I am the smallest mouse scratching at the ecclesiastical door. Everywhere there is rain and I’m pretty sure the church itself is compiled of corpses, each one more holy than the next. There is a preacher in the bell tower forecasting the hour of our return. “Hallelujah hallelujah, the bells toll, All is bliss all is bliss.” The layman lies like a dog, curled up around his rotten master. The air is filled with cries for vengeance, with cries for recompense; but Oh the stench, the stench.
- For nearly thirty years I lived under an assumed name, yet I remain unassuming.
- I once fought a cage match with Don Rickles.
- I took out a personals ad and answered it myself; it didn’t work out.
- My work on the Manhattan Project is still a state secret.
- I’ve climbed the Matterhorn.
- I always carry a .44 slug in my right hip pocket. I found it in a mens room at a carnival on the Jersey shore when I was 16, I’ve always thought it would one day bring me good luck. I still have hope.
- I have a reoccurring dream wherein I have been elected pope, but the pope hat is too big for my head and keeps falling down onto my shoulders, and it is really heavy and no one will lift it off me.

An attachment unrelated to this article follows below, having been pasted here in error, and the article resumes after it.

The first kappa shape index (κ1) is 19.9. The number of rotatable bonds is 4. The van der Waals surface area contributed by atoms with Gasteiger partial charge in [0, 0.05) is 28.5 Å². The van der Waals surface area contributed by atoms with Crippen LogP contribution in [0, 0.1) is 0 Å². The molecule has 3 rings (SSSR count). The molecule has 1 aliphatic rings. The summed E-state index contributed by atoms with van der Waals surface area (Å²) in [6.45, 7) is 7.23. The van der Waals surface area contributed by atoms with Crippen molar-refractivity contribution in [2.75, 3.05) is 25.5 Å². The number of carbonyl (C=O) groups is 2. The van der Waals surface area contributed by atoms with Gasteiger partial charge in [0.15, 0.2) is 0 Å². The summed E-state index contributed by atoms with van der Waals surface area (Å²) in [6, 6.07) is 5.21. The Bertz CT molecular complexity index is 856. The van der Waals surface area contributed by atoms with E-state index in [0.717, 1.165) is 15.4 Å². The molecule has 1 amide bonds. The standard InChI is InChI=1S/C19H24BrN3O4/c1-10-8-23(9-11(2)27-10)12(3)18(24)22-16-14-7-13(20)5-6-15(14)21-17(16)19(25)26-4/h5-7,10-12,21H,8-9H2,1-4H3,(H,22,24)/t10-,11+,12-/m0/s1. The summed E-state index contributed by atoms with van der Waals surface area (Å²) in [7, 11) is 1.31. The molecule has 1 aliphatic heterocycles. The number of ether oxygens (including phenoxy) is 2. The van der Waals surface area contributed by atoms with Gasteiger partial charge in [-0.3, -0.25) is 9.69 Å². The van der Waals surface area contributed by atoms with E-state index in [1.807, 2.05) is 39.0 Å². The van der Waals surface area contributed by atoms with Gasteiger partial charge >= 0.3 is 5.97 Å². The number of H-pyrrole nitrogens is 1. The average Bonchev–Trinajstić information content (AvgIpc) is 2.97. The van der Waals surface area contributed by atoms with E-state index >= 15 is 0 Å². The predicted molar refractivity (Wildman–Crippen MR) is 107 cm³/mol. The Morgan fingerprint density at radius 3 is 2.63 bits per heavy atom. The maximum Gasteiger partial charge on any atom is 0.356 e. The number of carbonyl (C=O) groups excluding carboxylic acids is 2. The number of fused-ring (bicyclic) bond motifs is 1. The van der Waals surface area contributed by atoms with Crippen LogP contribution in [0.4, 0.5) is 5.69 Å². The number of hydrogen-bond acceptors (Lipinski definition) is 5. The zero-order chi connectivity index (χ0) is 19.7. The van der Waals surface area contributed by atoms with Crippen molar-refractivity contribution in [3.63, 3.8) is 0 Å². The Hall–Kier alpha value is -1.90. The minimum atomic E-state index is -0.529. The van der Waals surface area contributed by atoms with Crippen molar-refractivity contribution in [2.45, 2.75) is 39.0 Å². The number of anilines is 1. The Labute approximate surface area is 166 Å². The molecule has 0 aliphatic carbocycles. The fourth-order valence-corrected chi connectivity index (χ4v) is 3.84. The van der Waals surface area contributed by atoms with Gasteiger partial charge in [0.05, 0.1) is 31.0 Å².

- As a child I had stigmata
- I’m worried that my love of the bourgeois interferes with my passion for the proletariat.
- I want to have a sex dream about Kafka.
- Everywhere you look was once a sea.
- I’m afraid.
- If you were to remove my skull you would find another underneath, and another, and another. A series of skulls, and fog– lots of fog.
- I invented the French kiss.
- I once worked for a man who would go from town to town selling strophes. It was my job to sit in the cart and keep it from blowing away.
- I was the first theorize a fifth state of matter.
- I hold forth my thumb to blot out the world.
salvation gets tiring after awhile.
I just wanted to lie down in the bones of your memory, maybe walk around for a while
kick the tires
get some work done.
Thanks to this fabulous new Mormon underwear unexplained erections are down 30 %.
I am a silence that tunnels forever
or a forest in which all the trees have been replaced with Bette Davis lookalikes…I can never remember which.
I once discovered a skull in my back yard. I was digging a hole to China, and there it was tucked in the dirt and ash. I was 8 and it was ancient.
Four is too hard.
the world needs more Hindu’s
You should be prepared for failure.
It all moves under the surface, or is understated. Like that time you found yourself in Kansas for no particular reason. You knew you went to bed in New Hampshire, but you awoke in Kansas, and everything about you was Kansas. Your Kansas hands, Your Kansas thighs, your Kansas lips…Oh, how I did want to explore Kansas. But you know you, with your hunger for flying, and my fear, how you had moved on into deeper locals. everything about became legend, I couldn’t even find you in the book. So I stayed behind and thought about that night in Kansas city, after the disaster, when everything reeked of smoke, rott, and blood, and I found you leaning there like a broken tree, and I tried to put you back together. I tried and tired. Such a foul machine is love.